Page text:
Release Date: February 1, 2010

Historic challenge Grand Opera House puts renovation on center stage

Insight

If walls could talk, the Grand Opera House in Oshkosh is shouting "Save me!" At least, that is what it was saying in February 2009, when a routine project to add a new fire sprinkler led to the discovery that the 125-year-old building's roof trusses and joists were failing.

Undetected, the entire ceiling could have detached and come down onto the seating area in a single sheet of plaster. A year later, the building and those who love it are saying "thank you," as Boldt Construction crews work on a $1.8 million renovation project to breathe new life into the landmark William Waters building.

But it's more than just another old building that will be saved when the project is complete. It will also restore an important cog in both the psyche and economic engine of downtown Oshkosh.

"This effort has highlighted just how many people have been touched by the Grand," says Joe Ferlo, executive director of the Grand Opera House. "This building is a meaningful part of this community's history and certainly an important part of a recovering downtown."

When the Grand shuttered its doors a year ago, the nearby Water City Grill closed down within a month, which its owners at least partially attributed to the loss of patrons attending shows at the Grand. While no other closures have been linked to the Grand, the downtown area will lack one of its top draws until the doors reopen. Reopening will not be without its challenges.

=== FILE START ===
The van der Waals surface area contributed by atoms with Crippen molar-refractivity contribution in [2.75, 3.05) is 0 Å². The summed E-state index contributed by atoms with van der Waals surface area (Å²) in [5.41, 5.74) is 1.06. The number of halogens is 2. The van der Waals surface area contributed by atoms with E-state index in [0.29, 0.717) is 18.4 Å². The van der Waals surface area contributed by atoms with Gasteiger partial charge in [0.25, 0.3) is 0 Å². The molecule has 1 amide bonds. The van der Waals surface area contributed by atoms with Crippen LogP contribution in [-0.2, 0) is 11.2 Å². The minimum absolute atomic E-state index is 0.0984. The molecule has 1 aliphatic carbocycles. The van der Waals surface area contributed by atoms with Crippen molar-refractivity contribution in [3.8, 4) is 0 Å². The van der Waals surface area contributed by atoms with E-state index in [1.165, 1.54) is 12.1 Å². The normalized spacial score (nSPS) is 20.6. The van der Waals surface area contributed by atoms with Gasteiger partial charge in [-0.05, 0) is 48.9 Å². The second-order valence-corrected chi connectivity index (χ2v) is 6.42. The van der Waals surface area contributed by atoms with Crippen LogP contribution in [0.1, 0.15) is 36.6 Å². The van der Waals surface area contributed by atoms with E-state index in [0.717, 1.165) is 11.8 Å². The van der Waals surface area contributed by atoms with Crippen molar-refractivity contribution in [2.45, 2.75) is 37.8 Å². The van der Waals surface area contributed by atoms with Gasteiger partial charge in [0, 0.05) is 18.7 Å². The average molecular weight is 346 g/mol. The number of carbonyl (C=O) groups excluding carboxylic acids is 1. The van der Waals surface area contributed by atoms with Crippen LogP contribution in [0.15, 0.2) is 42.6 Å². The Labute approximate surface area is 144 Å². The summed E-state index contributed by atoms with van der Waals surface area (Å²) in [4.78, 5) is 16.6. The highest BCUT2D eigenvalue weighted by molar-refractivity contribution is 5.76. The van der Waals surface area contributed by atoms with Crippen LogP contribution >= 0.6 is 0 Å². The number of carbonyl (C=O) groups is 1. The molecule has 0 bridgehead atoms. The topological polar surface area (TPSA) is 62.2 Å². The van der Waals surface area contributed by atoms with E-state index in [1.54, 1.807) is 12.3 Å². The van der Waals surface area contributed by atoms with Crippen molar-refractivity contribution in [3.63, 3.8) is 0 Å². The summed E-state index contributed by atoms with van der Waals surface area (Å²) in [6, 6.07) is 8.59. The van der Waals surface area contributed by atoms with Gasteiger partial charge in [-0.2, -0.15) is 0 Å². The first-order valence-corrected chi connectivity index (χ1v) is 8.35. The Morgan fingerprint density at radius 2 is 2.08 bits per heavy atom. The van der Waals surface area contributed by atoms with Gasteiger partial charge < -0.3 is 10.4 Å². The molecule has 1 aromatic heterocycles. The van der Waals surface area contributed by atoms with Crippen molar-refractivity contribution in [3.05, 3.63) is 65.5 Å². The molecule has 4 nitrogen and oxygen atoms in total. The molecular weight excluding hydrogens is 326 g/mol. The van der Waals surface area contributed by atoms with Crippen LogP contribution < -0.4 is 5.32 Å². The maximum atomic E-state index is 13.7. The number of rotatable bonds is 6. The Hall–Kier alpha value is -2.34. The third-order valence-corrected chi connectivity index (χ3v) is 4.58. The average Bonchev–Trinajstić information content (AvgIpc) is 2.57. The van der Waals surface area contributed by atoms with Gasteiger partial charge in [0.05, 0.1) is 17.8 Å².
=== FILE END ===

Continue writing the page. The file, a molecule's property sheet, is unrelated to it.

From the outside, it's hard to tell there is anything out of sorts with the historic venue. Inside the theater, a forest of scaffolding has taken over the majestic main hall. The seats have been removed and sent to storage, as has much of the lighting. The myriad of scaffolding holds up the ceiling as workers from Boldt buzz about in the attic shoring up the trusses and replacing the attic floor and main hall ceiling.

The trusses, joists and ceiling were all part of the original 1883 construction of the building. The challenge for crews working on the restoration is to maintain the historic nature of the building while also making sure their work complies with modern codes. To use a cliche, they don't build them how they used to.

"A lot of times, we are working with construction techniques that have not been used in decades," says Reed Rodenkirch, project manager for Boldt. "There have also usually been decades of remodelling and cover ups."

In the case of the Grand, what they found was the trusses, with their massive wooden beams, had sunk nearly 10 inches in some spots. The trusses have to be raised back into place and reinforced with steel beams while the attic floor and theater ceiling are torn out and replaced. All the while, crews working 35 feet from the theater floor must try to protect the decorative ceiling soffits and make sure no debris damages other parts of the building. Because of the building's status on the national register of historic places, all the work had to be reviewed by the state.